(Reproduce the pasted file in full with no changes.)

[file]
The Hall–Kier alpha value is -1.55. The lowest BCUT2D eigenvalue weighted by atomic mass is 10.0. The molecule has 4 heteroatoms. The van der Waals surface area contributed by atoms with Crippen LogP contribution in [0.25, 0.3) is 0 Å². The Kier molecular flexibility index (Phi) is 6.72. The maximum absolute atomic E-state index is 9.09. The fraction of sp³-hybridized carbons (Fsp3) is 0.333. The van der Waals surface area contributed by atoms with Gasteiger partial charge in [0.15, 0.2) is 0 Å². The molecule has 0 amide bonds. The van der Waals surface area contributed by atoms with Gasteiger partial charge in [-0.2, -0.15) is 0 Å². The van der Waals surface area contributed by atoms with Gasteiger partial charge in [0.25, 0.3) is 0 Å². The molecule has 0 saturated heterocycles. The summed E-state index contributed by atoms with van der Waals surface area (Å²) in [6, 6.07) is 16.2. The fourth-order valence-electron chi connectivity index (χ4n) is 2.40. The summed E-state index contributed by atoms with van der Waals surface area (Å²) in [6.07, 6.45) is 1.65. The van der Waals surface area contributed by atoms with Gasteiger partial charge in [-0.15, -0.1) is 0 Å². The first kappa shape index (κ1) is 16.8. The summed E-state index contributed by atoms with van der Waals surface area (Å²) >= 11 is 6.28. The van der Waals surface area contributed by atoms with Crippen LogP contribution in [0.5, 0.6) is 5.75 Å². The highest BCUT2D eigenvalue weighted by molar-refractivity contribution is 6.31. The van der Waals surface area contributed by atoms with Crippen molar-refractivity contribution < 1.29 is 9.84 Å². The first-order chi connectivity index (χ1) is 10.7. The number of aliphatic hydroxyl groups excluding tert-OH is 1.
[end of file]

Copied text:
The Hall–Kier alpha value is -1.55. The lowest BCUT2D eigenvalue weighted by atomic mass is 10.0. The molecule has 4 heteroatoms. The van der Waals surface area contributed by atoms with Crippen LogP contribution in [0.25, 0.3) is 0 Å². The Kier molecular flexibility index (Phi) is 6.72. The maximum absolute atomic E-state index is 9.09. The fraction of sp³-hybridized carbons (Fsp3) is 0.333. The van der Waals surface area contributed by atoms with Gasteiger partial charge in [0.15, 0.2) is 0 Å². The molecule has 0 amide bonds. The van der Waals surface area contributed by atoms with Gasteiger partial charge in [-0.2, -0.15) is 0 Å². The van der Waals surface area contributed by atoms with Gasteiger partial charge in [0.25, 0.3) is 0 Å². The molecule has 0 saturated heterocycles. The summed E-state index contributed by atoms with van der Waals surface area (Å²) in [6, 6.07) is 16.2. The fourth-order valence-electron chi connectivity index (χ4n) is 2.40. The summed E-state index contributed by atoms with van der Waals surface area (Å²) in [6.07, 6.45) is 1.65. The van der Waals surface area contributed by atoms with Gasteiger partial charge in [-0.15, -0.1) is 0 Å². The first kappa shape index (κ1) is 16.8. The summed E-state index contributed by atoms with van der Waals surface area (Å²) >= 11 is 6.28. The van der Waals surface area contributed by atoms with Crippen LogP contribution in [0.5, 0.6) is 5.75 Å². The highest BCUT2D eigenvalue weighted by molar-refractivity contribution is 6.31. The van der Waals surface area contributed by atoms with Crippen molar-refractivity contribution < 1.29 is 9.84 Å². The first-order chi connectivity index (χ1) is 10.7. The number of aliphatic hydroxyl groups excluding tert-OH is 1.